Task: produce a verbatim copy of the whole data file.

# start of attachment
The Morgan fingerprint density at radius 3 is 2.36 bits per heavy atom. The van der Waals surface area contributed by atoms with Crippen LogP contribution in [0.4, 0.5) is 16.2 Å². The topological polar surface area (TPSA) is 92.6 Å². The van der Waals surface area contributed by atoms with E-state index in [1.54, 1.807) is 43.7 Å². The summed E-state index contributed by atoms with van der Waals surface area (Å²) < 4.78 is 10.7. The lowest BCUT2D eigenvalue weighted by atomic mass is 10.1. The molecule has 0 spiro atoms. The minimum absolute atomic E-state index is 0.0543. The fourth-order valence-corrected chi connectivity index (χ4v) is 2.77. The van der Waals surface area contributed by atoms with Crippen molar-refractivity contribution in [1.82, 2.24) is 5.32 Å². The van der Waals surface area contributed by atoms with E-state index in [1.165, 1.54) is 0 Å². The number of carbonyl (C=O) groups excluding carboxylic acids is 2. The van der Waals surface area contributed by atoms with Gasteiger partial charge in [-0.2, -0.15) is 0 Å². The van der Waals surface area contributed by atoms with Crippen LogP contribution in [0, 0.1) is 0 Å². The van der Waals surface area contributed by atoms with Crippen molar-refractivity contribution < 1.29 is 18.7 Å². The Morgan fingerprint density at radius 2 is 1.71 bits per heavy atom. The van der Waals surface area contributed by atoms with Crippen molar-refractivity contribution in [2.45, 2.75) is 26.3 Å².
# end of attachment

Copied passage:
The Morgan fingerprint density at radius 3 is 2.36 bits per heavy atom. The van der Waals surface area contributed by atoms with Crippen LogP contribution in [0.4, 0.5) is 16.2 Å². The topological polar surface area (TPSA) is 92.6 Å². The van der Waals surface area contributed by atoms with E-state index in [1.54, 1.807) is 43.7 Å². The summed E-state index contributed by atoms with van der Waals surface area (Å²) < 4.78 is 10.7. The lowest BCUT2D eigenvalue weighted by atomic mass is 10.1. The molecule has 0 spiro atoms. The minimum absolute atomic E-state index is 0.0543. The fourth-order valence-corrected chi connectivity index (χ4v) is 2.77. The van der Waals surface area contributed by atoms with Crippen molar-refractivity contribution in [1.82, 2.24) is 5.32 Å². The van der Waals surface area contributed by atoms with E-state index in [1.165, 1.54) is 0 Å². The number of carbonyl (C=O) groups excluding carboxylic acids is 2. The van der Waals surface area contributed by atoms with Gasteiger partial charge in [-0.2, -0.15) is 0 Å². The van der Waals surface area contributed by atoms with Crippen LogP contribution in [0, 0.1) is 0 Å². The van der Waals surface area contributed by atoms with Crippen molar-refractivity contribution < 1.29 is 18.7 Å². The Morgan fingerprint density at radius 2 is 1.71 bits per heavy atom. The van der Waals surface area contributed by atoms with Crippen molar-refractivity contribution in [2.45, 2.75) is 26.3 Å².